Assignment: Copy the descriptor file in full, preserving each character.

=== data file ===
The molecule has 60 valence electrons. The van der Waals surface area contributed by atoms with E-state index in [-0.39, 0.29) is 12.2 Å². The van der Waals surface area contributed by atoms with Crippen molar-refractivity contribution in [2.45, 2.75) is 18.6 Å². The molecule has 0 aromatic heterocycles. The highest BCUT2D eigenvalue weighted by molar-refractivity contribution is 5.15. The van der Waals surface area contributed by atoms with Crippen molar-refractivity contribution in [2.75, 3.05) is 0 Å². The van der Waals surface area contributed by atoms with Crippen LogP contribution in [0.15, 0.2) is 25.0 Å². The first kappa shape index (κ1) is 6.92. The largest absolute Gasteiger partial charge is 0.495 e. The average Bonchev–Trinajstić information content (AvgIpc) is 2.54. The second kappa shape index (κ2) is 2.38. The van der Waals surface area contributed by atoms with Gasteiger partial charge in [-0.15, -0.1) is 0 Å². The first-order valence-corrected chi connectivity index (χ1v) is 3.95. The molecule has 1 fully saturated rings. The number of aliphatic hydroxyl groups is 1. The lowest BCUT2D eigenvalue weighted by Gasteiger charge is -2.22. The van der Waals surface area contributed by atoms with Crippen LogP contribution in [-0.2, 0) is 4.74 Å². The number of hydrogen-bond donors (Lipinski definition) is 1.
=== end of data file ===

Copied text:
The molecule has 60 valence electrons. The van der Waals surface area contributed by atoms with E-state index in [-0.39, 0.29) is 12.2 Å². The van der Waals surface area contributed by atoms with Crippen molar-refractivity contribution in [2.45, 2.75) is 18.6 Å². The molecule has 0 aromatic heterocycles. The highest BCUT2D eigenvalue weighted by molar-refractivity contribution is 5.15. The van der Waals surface area contributed by atoms with Crippen molar-refractivity contribution in [2.75, 3.05) is 0 Å². The van der Waals surface area contributed by atoms with Crippen LogP contribution in [0.15, 0.2) is 25.0 Å². The first kappa shape index (κ1) is 6.92. The largest absolute Gasteiger partial charge is 0.495 e. The average Bonchev–Trinajstić information content (AvgIpc) is 2.54. The second kappa shape index (κ2) is 2.38. The van der Waals surface area contributed by atoms with Gasteiger partial charge in [-0.15, -0.1) is 0 Å². The first-order valence-corrected chi connectivity index (χ1v) is 3.95. The molecule has 1 fully saturated rings. The number of aliphatic hydroxyl groups is 1. The lowest BCUT2D eigenvalue weighted by Gasteiger charge is -2.22. The van der Waals surface area contributed by atoms with Crippen LogP contribution in [-0.2, 0) is 4.74 Å². The number of hydrogen-bond donors (Lipinski definition) is 1.